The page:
Preliminary estimates show Richardson property values increasing by less than 6%

Sign.
Richardson city staff are estimating a less than 6% increase to property values this year. (Tracy Ruckel/Community Impact Newspaper)

Richardson city staff are estimating a less than 6% increase to property values this year. (Tracy Ruckel/Community Impact Newspaper)

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Richardson City Council discuss the preliminary city appraisal numbers during its May 24 meeting. (Courtesy city of Richardson)
Richardson is forecasting citywide property values to increase by 5.6% this year to $19.63 billion. However, only about $17.46 billion will be used to sustain the city’s budget.

Properties in the Dallas County portion of Richardson have an estimated total value of $12.03 billion, Finance Director Keith Dagen told City Council on May 24.

Collin County values represent $8.29 billion of the city’s tax roll, Dagen said. City staff expects the combined total of $20.32 billion to fall by about $684 million once residents protest their values.

Property value growth in the city’s three tax increment finance zones account for about $2.17 billion of the total tax roll, which means the city’s taxable value is reduced to $17.46 billion, Dagen said.

Increased revenue from property taxes in these zones cannot be used for general spending or debt service purposes, Dagan explained, as it is used to fund infrastructure and development.


“So values are slightly up [this year] compared to where we think they were a year ago for general and debt service purposes,” Dagan said.

The city has seen property values increase by 6% on average over the past decade. This year’s increase of 0.95%, after taking into account revenue reserved for tax increment finance zones, is the lowest increase since 2012, when values increased by 0.7%, Dagen said. The last time Richardson saw a decrease in its taxable value was 2011, he added.

All taxable property is appraised as of Jan. 1, which means this year’s estimated values will factor in any COVID-19-related value affects that may have occurred, Dagen said.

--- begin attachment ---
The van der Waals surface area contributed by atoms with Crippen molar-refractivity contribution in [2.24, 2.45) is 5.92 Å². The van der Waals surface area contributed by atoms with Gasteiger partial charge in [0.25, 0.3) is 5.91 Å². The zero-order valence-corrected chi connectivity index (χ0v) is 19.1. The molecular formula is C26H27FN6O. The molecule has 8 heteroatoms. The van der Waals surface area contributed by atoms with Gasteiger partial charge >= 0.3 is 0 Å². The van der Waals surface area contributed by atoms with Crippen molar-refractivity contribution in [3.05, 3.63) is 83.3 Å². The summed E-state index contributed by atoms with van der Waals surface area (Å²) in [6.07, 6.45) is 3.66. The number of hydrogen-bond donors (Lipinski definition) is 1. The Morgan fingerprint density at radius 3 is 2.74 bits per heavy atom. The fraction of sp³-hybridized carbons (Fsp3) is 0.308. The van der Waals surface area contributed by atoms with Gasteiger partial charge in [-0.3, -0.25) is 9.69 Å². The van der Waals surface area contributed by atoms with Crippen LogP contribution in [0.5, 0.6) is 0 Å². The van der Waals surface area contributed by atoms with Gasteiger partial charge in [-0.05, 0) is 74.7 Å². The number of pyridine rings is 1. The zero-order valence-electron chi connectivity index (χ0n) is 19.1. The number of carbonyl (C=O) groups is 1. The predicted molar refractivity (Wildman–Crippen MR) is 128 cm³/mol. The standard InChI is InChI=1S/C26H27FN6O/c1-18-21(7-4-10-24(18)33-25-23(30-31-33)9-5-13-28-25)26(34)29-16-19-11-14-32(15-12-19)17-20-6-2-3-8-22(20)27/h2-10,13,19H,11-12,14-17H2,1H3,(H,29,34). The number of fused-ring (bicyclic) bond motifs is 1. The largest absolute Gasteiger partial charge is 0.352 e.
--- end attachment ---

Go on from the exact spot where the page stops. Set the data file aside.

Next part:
Appraisal review board hearings will be conducted by phone in both counties, Dagen said. However, the Dallas County Appraisal District will conduct in-person hearings upon request, while the Collin County Appraisal District will do them on a case-by-case basis, he explained.

Both districts advised they expect to meet the state-mandated July 25 deadline to provide a certified roll to taxing entities, Dagen said.

Based on Dugan’s presentation, City Manager Dan Johnson estimated the appraisal numbers are unlikely to put any “pressure” on Richardson’s current property tax rate of $0.62516 per $100 property valuation.

“If there's any opportunity to lower the tax rate, I'd like to consider that,” Mayor Paul Voelker said. “I know we'll sharpen the pencils over the next several months, and I look forward to doing that.”

Richardson’s budget and tax rate are scheduled for adoption Aug. 23.
By William C. Wadsack
William C. Wadsack is the senior reporter for the Plano and Richardson editions of Community Impact Newspaper. He previously served as managing editor of several daily and weekly publications in North Texas and his native state of Louisiana before joining Community Impact Newspaper in 2019.


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